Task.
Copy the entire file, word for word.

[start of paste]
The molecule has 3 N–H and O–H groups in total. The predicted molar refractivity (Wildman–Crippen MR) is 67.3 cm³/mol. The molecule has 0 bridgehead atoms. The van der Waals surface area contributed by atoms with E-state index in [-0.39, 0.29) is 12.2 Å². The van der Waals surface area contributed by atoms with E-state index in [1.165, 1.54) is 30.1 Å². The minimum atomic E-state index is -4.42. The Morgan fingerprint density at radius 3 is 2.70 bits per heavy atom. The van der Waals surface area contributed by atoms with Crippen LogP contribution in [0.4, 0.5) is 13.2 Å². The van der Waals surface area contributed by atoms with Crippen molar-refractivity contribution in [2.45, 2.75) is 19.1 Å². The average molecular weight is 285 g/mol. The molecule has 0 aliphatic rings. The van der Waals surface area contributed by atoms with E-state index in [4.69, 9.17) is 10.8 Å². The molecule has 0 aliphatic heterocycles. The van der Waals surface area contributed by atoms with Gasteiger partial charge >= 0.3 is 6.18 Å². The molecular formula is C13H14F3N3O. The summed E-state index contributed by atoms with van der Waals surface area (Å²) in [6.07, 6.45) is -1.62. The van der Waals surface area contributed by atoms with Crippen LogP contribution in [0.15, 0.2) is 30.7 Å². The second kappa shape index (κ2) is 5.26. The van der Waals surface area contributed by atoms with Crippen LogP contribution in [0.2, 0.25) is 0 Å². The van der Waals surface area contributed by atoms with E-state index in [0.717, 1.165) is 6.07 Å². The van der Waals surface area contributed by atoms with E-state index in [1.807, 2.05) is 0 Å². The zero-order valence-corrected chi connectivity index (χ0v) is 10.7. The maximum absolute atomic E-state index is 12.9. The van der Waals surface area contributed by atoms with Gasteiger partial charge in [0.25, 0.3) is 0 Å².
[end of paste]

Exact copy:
The molecule has 3 N–H and O–H groups in total. The predicted molar refractivity (Wildman–Crippen MR) is 67.3 cm³/mol. The molecule has 0 bridgehead atoms. The van der Waals surface area contributed by atoms with E-state index in [-0.39, 0.29) is 12.2 Å². The van der Waals surface area contributed by atoms with E-state index in [1.165, 1.54) is 30.1 Å². The minimum atomic E-state index is -4.42. The Morgan fingerprint density at radius 3 is 2.70 bits per heavy atom. The van der Waals surface area contributed by atoms with Crippen LogP contribution in [0.4, 0.5) is 13.2 Å². The van der Waals surface area contributed by atoms with Crippen molar-refractivity contribution in [2.45, 2.75) is 19.1 Å². The average molecular weight is 285 g/mol. The molecule has 0 aliphatic rings. The van der Waals surface area contributed by atoms with E-state index in [4.69, 9.17) is 10.8 Å². The molecule has 0 aliphatic heterocycles. The van der Waals surface area contributed by atoms with Gasteiger partial charge >= 0.3 is 6.18 Å². The molecular formula is C13H14F3N3O. The summed E-state index contributed by atoms with van der Waals surface area (Å²) in [6.07, 6.45) is -1.62. The van der Waals surface area contributed by atoms with Crippen LogP contribution in [0.15, 0.2) is 30.7 Å². The second kappa shape index (κ2) is 5.26. The van der Waals surface area contributed by atoms with Crippen LogP contribution in [0.2, 0.25) is 0 Å². The van der Waals surface area contributed by atoms with E-state index in [0.717, 1.165) is 6.07 Å². The van der Waals surface area contributed by atoms with E-state index in [1.807, 2.05) is 0 Å². The zero-order valence-corrected chi connectivity index (χ0v) is 10.7. The maximum absolute atomic E-state index is 12.9. The van der Waals surface area contributed by atoms with Gasteiger partial charge in [0.25, 0.3) is 0 Å².